The dad of two, who has two grandchildren, said Crowley and Fleming – who had been a reserve officer in the Black Watch before joining Naval Intelligence – met after Hess’s arrival in Britain in 1941. The Nazi parachuted into a farm in Eaglesham, East Renfrewshire, on a peace mission but Simmons said the occult may at one point have been considered as a potential lure for the deputy fuhrer, who was fascinated with the paranormal and astrology.
Head of wartime MI6 Maxwell Knight, a colleague of Fleming, knew Crowley. And Knight and Fleming are thought to have discussed a ruse to bring Hess to the UK using Crowley as bait.
Although the stunt never got off the ground, a meeting did go ahead. The former Green Beret said: “Once Hess had arrived, Fleming did approach Crowley for help with the interrogation. Knight was against this but Fleming found out Crowley was living near Torquay on his own. The ugly old man with pock-marked face and pointed ears amused himself by writing patriotic poetry to aid the war effort.”
Crowley followed up on Fleming’s visit with a letter offering his services to the director of Naval Intelligence, Admiral John Henry Godfrey – Fleming’s boss and the inspiration for his character M – but Simmons said Godfrey disliked Crowley’s chequered history and turned him down.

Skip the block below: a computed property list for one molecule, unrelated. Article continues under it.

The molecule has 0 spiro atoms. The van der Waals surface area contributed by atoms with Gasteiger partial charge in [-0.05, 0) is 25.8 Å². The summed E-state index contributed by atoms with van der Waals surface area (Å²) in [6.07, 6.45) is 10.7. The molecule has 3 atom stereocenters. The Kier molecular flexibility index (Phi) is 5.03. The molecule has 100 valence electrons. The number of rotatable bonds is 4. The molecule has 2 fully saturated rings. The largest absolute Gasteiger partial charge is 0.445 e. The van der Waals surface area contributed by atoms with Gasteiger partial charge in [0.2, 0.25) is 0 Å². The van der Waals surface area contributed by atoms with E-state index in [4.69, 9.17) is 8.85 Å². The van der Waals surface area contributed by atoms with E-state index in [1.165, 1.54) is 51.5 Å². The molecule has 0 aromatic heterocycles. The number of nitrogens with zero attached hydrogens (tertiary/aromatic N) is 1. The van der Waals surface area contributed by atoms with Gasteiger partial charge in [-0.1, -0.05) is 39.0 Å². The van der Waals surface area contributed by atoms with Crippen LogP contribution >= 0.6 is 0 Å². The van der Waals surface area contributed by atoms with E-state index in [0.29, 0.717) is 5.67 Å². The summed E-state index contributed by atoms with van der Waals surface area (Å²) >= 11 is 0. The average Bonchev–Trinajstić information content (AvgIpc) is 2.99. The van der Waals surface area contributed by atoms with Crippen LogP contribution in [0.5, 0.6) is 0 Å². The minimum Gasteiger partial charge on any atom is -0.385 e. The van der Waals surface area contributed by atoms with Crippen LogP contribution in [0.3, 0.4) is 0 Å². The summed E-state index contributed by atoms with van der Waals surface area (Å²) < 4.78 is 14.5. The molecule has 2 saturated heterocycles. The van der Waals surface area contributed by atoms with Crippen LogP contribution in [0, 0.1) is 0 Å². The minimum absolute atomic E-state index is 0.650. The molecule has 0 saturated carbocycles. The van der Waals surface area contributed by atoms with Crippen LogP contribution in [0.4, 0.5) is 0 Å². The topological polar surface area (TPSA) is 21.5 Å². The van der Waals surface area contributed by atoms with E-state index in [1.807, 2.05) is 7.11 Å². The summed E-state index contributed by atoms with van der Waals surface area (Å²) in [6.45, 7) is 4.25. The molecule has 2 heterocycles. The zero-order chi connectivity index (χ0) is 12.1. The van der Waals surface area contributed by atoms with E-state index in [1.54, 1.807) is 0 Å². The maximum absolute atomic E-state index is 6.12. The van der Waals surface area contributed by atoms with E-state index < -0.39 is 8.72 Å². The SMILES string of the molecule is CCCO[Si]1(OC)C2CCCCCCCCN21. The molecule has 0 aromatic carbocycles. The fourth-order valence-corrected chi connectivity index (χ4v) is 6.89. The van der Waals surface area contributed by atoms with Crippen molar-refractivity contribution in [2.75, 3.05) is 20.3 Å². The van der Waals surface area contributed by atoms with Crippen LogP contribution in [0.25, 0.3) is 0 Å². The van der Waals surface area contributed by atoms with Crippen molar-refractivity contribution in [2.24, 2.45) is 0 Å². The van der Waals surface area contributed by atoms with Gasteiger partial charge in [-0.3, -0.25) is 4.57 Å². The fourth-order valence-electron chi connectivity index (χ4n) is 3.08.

Crowley, the son of a Plymouth Brethren preacher, labelled “The Beast” by his own mother, inherited a chunk of his father’s wealth, and bought Bolskine House in 1899. He left in 1913. Locals said the evil spirits he invoked there remained. Crowley is said to have admitted his rituals had gotten out of hand. Strange events saw his housekeeper’s two children die mysteriously and one of his employees try to murder his entire family.
Fleming pulled no punches when finally describing the character Crowley inspired in the famous scene at the card table in the Montenegro-set Casino Royale, writing: “a doll-like gaze, thick hands with stubby fingers; he is a drug addict inhaling Benzedrine at the table.”
This scene, too, is rooted in fact. Simmons said: “During the war Fleming and his boss Admiral Godfrey went to Estoril in Portugal. On their second evening there, they went to the casino. Ian tried his hand at the table, playing a long, unsuccessful game until he was cleaned out of a modest amount. During the game he was supposed to have whispered to Godfrey: ‘Just suppose these fellows were German agents. What a coup it would be if we cleaned them out entirely.’